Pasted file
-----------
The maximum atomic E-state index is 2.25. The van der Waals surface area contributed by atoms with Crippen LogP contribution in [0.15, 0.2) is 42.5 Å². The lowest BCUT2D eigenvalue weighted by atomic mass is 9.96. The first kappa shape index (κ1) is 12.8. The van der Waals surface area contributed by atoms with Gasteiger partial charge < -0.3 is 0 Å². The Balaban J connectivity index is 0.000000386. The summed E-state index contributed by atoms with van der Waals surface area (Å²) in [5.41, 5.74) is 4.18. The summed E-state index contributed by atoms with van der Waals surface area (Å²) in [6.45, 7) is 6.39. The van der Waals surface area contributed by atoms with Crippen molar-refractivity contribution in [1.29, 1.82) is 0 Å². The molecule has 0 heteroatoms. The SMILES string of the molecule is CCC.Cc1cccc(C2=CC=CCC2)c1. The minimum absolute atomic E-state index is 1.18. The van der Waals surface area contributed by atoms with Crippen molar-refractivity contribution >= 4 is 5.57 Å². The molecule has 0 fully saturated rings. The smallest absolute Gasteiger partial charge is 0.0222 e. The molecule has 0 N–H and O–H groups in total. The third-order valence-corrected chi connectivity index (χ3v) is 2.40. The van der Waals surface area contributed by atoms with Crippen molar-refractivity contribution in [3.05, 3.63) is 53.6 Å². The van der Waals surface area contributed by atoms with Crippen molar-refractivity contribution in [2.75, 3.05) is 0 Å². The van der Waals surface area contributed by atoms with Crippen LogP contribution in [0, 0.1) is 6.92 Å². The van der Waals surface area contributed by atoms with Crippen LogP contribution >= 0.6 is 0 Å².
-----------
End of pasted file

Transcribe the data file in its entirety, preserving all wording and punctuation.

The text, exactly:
The maximum atomic E-state index is 2.25. The van der Waals surface area contributed by atoms with Crippen LogP contribution in [0.15, 0.2) is 42.5 Å². The lowest BCUT2D eigenvalue weighted by atomic mass is 9.96. The first kappa shape index (κ1) is 12.8. The van der Waals surface area contributed by atoms with Gasteiger partial charge < -0.3 is 0 Å². The Balaban J connectivity index is 0.000000386. The summed E-state index contributed by atoms with van der Waals surface area (Å²) in [5.41, 5.74) is 4.18. The summed E-state index contributed by atoms with van der Waals surface area (Å²) in [6.45, 7) is 6.39. The van der Waals surface area contributed by atoms with Crippen molar-refractivity contribution in [1.29, 1.82) is 0 Å². The molecule has 0 heteroatoms. The SMILES string of the molecule is CCC.Cc1cccc(C2=CC=CCC2)c1. The minimum absolute atomic E-state index is 1.18. The van der Waals surface area contributed by atoms with Crippen molar-refractivity contribution >= 4 is 5.57 Å². The molecule has 0 fully saturated rings. The smallest absolute Gasteiger partial charge is 0.0222 e. The molecule has 0 N–H and O–H groups in total. The third-order valence-corrected chi connectivity index (χ3v) is 2.40. The van der Waals surface area contributed by atoms with Crippen molar-refractivity contribution in [3.05, 3.63) is 53.6 Å². The van der Waals surface area contributed by atoms with Crippen molar-refractivity contribution in [2.75, 3.05) is 0 Å². The van der Waals surface area contributed by atoms with Crippen LogP contribution in [0, 0.1) is 6.92 Å². The van der Waals surface area contributed by atoms with Crippen LogP contribution >= 0.6 is 0 Å².